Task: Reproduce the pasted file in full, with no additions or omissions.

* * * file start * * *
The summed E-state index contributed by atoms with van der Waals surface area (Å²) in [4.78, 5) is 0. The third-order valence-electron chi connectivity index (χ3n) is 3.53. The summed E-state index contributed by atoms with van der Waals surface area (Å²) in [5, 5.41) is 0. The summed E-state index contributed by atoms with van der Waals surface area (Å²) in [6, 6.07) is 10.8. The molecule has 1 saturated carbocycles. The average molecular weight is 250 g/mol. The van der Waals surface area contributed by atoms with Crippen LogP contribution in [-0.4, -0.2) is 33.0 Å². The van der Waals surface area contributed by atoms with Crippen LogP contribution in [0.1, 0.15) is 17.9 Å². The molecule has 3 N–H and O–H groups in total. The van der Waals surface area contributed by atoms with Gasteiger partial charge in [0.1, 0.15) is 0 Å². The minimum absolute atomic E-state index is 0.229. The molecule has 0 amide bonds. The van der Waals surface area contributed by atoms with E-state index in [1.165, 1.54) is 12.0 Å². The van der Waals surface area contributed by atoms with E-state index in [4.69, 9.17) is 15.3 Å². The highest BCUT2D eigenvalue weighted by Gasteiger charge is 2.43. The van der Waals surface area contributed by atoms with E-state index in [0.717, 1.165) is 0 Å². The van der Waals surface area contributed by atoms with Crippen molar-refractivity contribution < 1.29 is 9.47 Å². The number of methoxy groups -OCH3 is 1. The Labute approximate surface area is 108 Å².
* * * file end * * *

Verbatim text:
The summed E-state index contributed by atoms with van der Waals surface area (Å²) in [4.78, 5) is 0. The third-order valence-electron chi connectivity index (χ3n) is 3.53. The summed E-state index contributed by atoms with van der Waals surface area (Å²) in [5, 5.41) is 0. The summed E-state index contributed by atoms with van der Waals surface area (Å²) in [6, 6.07) is 10.8. The molecule has 1 saturated carbocycles. The average molecular weight is 250 g/mol. The van der Waals surface area contributed by atoms with Crippen LogP contribution in [-0.4, -0.2) is 33.0 Å². The van der Waals surface area contributed by atoms with Crippen LogP contribution in [0.1, 0.15) is 17.9 Å². The molecule has 3 N–H and O–H groups in total. The van der Waals surface area contributed by atoms with Gasteiger partial charge in [0.1, 0.15) is 0 Å². The minimum absolute atomic E-state index is 0.229. The molecule has 0 amide bonds. The van der Waals surface area contributed by atoms with E-state index in [1.165, 1.54) is 12.0 Å². The van der Waals surface area contributed by atoms with E-state index in [4.69, 9.17) is 15.3 Å². The highest BCUT2D eigenvalue weighted by Gasteiger charge is 2.43. The van der Waals surface area contributed by atoms with E-state index in [0.717, 1.165) is 0 Å². The van der Waals surface area contributed by atoms with Crippen molar-refractivity contribution < 1.29 is 9.47 Å². The number of methoxy groups -OCH3 is 1. The Labute approximate surface area is 108 Å².